Lately I'm interested in the aroma of math in poetry.
7 – What do you see the current role of the writer being in larger culture? Do they even have one? What do you think the role of the writer should be?
Good question. Maybe the writer should write. Despite the world and because the world.
8 - Do you find the process of working with an outside editor difficult or essential (or both)?
I enjoy editorial relationships because they're basically just collaborations to my mind, an extension of the writing process where writing exits the fiction of your control. Which can be frustrating of course, or miraculous.
9 - What is the best piece of advice you've heard (not necessarily given to you directly)?
If you don't want your porch pumpkin to rot so quickly, turn it upside down on its stem so that it thinks it's still in the ground. (--My grandma)
10 - How easy has it been for you to move between genres (poetry to essays)? What do you see as the appeal?
Essays felt possible to me once I'd been reading and writing poems for a while and wanted to try applying poetic patterning to prose. I do think essays are a powerful field/form for showcasing thinking. I admire clear thinking but am not great at it. Essays help me discover moments of clarity though. They let me manage content and information more than poetry, but they can behave like poems. It's the saying power of essays that I appreciate, how they feel directed at a cry for truth. Sometimes you want to say something about something, and you want it to be understood that it's real.
11 - What kind of writing routine do you tend to keep, or do you even have one? How does a typical day (for you) begin?
I write what I can when I can and rejoice when it happens. I'm constantly dreaming of a life where it happens more often and I'm not overwhelmed by the sense of guilt for stealing the time from something else I should be doing.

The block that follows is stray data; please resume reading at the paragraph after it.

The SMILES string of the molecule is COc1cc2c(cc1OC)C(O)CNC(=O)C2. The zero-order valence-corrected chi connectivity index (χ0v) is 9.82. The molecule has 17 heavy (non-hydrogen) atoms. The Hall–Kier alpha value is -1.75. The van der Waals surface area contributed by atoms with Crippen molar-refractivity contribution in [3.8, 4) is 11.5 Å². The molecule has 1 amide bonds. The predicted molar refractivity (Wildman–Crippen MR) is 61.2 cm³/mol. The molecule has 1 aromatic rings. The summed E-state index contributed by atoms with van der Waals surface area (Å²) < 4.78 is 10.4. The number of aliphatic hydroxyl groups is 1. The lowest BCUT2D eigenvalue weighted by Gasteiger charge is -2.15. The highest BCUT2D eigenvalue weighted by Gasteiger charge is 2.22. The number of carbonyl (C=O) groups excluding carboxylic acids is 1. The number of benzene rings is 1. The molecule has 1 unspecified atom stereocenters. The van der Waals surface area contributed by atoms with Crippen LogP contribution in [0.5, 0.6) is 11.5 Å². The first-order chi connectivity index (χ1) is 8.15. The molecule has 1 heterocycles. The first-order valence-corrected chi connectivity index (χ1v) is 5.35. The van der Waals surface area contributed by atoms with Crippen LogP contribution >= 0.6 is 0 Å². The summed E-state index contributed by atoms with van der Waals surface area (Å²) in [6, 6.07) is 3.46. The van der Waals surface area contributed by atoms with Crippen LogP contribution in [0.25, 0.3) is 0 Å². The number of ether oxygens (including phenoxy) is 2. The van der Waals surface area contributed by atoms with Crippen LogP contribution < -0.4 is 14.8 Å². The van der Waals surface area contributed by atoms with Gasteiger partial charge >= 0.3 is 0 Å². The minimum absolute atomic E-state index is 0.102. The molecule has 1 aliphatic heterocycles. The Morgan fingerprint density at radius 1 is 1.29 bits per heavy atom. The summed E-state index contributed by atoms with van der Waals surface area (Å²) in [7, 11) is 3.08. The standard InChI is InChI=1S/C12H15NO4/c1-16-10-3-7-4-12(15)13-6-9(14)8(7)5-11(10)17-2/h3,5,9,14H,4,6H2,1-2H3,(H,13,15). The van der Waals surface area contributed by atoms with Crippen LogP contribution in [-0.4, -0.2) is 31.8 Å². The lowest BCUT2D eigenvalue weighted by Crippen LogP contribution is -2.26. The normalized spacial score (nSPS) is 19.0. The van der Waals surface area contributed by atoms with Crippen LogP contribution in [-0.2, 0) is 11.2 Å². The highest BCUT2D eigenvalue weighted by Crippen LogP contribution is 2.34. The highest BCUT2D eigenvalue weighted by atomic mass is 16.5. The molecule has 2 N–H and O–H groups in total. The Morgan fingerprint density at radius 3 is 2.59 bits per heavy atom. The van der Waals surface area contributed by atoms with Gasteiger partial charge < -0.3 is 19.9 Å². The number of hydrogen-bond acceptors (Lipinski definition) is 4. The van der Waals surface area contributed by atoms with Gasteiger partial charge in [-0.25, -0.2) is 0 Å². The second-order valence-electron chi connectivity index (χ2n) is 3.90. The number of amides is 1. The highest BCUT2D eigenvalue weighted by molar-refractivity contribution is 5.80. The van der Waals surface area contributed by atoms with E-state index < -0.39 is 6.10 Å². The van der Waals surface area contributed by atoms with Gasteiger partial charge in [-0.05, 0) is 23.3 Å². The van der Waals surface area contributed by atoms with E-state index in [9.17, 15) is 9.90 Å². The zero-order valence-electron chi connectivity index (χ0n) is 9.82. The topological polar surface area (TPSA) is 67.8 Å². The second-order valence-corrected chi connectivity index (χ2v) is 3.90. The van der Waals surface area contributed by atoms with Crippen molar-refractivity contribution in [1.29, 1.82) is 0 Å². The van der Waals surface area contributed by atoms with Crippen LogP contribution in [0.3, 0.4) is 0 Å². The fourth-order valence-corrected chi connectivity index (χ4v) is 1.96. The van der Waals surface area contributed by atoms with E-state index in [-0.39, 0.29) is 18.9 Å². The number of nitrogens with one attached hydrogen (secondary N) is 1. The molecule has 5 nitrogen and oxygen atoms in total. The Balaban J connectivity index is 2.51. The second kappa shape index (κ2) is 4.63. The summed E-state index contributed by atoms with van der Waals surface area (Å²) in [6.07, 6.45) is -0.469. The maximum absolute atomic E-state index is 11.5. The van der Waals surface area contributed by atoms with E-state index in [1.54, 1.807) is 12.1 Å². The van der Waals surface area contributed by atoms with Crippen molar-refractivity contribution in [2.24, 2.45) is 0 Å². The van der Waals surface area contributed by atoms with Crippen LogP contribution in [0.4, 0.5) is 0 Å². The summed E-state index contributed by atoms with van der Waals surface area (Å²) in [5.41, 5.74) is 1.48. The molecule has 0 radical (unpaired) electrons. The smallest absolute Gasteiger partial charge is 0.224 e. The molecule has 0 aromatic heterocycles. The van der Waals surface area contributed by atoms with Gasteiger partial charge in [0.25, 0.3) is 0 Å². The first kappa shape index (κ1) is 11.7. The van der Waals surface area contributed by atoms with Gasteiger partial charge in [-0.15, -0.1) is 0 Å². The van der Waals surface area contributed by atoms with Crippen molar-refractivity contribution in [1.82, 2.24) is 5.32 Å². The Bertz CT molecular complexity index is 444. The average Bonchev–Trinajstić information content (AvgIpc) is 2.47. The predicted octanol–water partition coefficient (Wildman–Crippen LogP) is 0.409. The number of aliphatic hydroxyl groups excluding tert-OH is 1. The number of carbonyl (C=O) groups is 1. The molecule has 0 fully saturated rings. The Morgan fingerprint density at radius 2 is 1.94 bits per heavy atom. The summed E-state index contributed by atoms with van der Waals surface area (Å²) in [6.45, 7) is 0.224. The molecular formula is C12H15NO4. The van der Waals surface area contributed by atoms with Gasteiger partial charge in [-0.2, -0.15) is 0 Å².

12 - When your writing gets stalled, where do you turn or return for (for lack of a better word) inspiration?
I usually read good poems or talk to my sister.
13 - What fragrance reminds you of home?
Muted kimchi and garlic, mowed lawn smell, tinge of mildew and moth balls.
14 - David W. McFadden once said that books come from books, but are there any other forms that influence your work, whether nature, music, science or visual art?
All of the above!
15 - What other writers or writings are important for your work, or simply your life outside of your work?
Trilce by Vallejo.
16 - What would you like to do that you haven't yet done?
Write actually accomplished poems in Korean.
17 - If you could pick any other occupation to attempt, what would it be? Or, alternately, what do you think you would have ended up doing had you not been a writer?
This is all I've got.
18 - What made you write, as opposed to doing something else?
This is all I've got.
19 - What was the last great book you read? What was the last great film?
Pink Noise by Kevin Holden--a great book by a great poet. I watched Totoro for the millionth time with some kids and my sister the other week and it's the greatest. Perfectly compact, digressive, stirring, fortifying. The kids had a gleeful scream in that scene where Totoro yawns. I can't stop thinking about it. Totoro's mouth is so tiny, like a pinhole, and then suddenly it's so big!
20 - What are you currently working on?
12 or 20 (second series) questions;